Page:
Articles written in Journal of Earth System Science

    • Palaeoenvironmental and sequence stratigraphic analyses of the Jurassic Datta Formation, Salt Range, Pakistan

      Shahid Iqbal Irfan U Jan M Gulraiz Akhter Mehwish Bibi

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      The Lower Jurassic Datta Formation, western Salt Range, Pakistan, comprises three facies associations:

      channel belt facies association (CBFA),

      channel margin, and overbank facies association (CMOFA), and

      lagoonal facies association (LFA).

      A cyclic fining-upward trend in the succession is represented by basal quartzose conglomerate/pebbly sandstone, through coarse to fine quartzose sandstone to silt-stone and shales/claystone, which contains some carbonate accumulation. Two prominent depositional sequences are recognized in the Datta Formation with the lower high and upper low magnitude cycles. The Datta Formation thus represents a thick sedimentary succession and in the study area, i.e., western Salt Range, mainly channel belt, flood plain and/or delta top facies are exposed. The palaeocurrent analysis shows that the source area with acidic plutonic rocks laid to S–SE in the Indian shield, aravalies or older sedimentary rocks of the Indus Basin (i.e., Khewra, Tobra and Warchha formations). A tentative stratigraphic correlation of the Datta Formation with the lower Jurassic Lathi Formation, India invites further work in parts of India, which will elaborate the extent of the Datta Formation in the Greater Indian peninsula and develop palaeogeographic setting for this Lower Jurassic deltaic rock unit.

    • Bulk organic geochemical and palynofacies analyses of the Hettangian Datta Formation (Potwar Basin, Pakistan): Regional comparison with the time equivalent Lathi Formation (Jaisalmer Basin, India)


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      A detailed lithostratigraphic, bulk organic geochemical and palynofacies analyses were performed on organic-rich shale and coal samples from the Hettangian Datta Formation in the western Salt Range, southern Potwar Basin, Pakistan, to evaluate its hydrocarbon generation potential. Organic matter (OM) in the formation is mainly dominated by gas-prone Type III kerogen and oil- and gas-prone Type II kerogen. The coal and OM-rich shale intervals are thermally mature, while grey shale intervals are thermally immature. Palynofacies studies showed that the Datta Formation is rich in inertinite, vitrinite and amorphinite with minor liptinite. The OM is mainly of terrigenous origin with minor marine contribution and is interpreted to have been deposited under suboxic to anoxic conditions in a fluvio-deltaic depositional setting. The thermal maturity estimated from Spore Colour Index (SCI) and Thermal Alteration Index (TAI) was entirely consistent with estimates based on bulk organic geochemical data. Variations in thermal maturity are interpreted to be due to change in kerogen types as well as burial depth. Overall, the organic geochemical and palynofacies studies showed that the coal and OM-rich shale intervals in the Datta Formation have good-to-excellent source rock potential in the study area, whereas the grey shale intervals have poor potential as source rocks. The Datta Formation has tentatively been correlated with the stratigraphically equivalent Lathi Formation in the Jaisalmer Basin, India, which was deposited in a similar palaeo-depositional setting on the NW margin of the Indian Plate affected by Neo-Tethys realms.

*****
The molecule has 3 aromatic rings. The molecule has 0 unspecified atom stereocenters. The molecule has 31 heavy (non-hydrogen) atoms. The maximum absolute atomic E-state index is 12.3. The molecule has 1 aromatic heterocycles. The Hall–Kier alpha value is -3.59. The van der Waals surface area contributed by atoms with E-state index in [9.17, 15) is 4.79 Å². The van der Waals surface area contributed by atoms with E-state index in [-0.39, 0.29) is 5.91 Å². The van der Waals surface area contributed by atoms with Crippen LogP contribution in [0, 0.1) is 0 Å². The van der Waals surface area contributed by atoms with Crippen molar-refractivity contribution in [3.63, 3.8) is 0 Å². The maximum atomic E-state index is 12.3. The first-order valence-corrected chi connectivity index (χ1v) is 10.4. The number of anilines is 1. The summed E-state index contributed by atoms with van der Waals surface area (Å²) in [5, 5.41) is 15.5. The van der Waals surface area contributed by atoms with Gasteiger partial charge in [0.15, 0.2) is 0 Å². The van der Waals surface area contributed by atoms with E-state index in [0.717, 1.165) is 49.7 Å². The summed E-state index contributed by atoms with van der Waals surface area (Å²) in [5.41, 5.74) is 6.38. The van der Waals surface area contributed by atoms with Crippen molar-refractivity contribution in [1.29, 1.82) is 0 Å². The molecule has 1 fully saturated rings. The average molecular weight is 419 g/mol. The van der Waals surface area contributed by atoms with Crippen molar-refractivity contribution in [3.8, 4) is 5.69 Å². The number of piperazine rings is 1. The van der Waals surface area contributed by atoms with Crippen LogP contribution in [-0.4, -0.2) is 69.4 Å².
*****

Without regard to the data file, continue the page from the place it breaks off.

$\bullet$ Organic matter within the Datta Formation is dominated by Type III and Type II kerogens.

      $\bullet$ The Lower Jurassic Datta Formation is enriched in inertinite, vitrinite and amorphinite with minor liptinite.

      $\bullet$ The Datta Formation was deposited in a fluvio-deltaic setting influenced by both terrigenous and marine organic influx.

      $\bullet$ The suboxic to anoxic conditions during shales deposition promoted organic matter preservation.

      $\bullet$ Datta Formation correlates with the Lathi Formation of Jaisalmer Basin of India.

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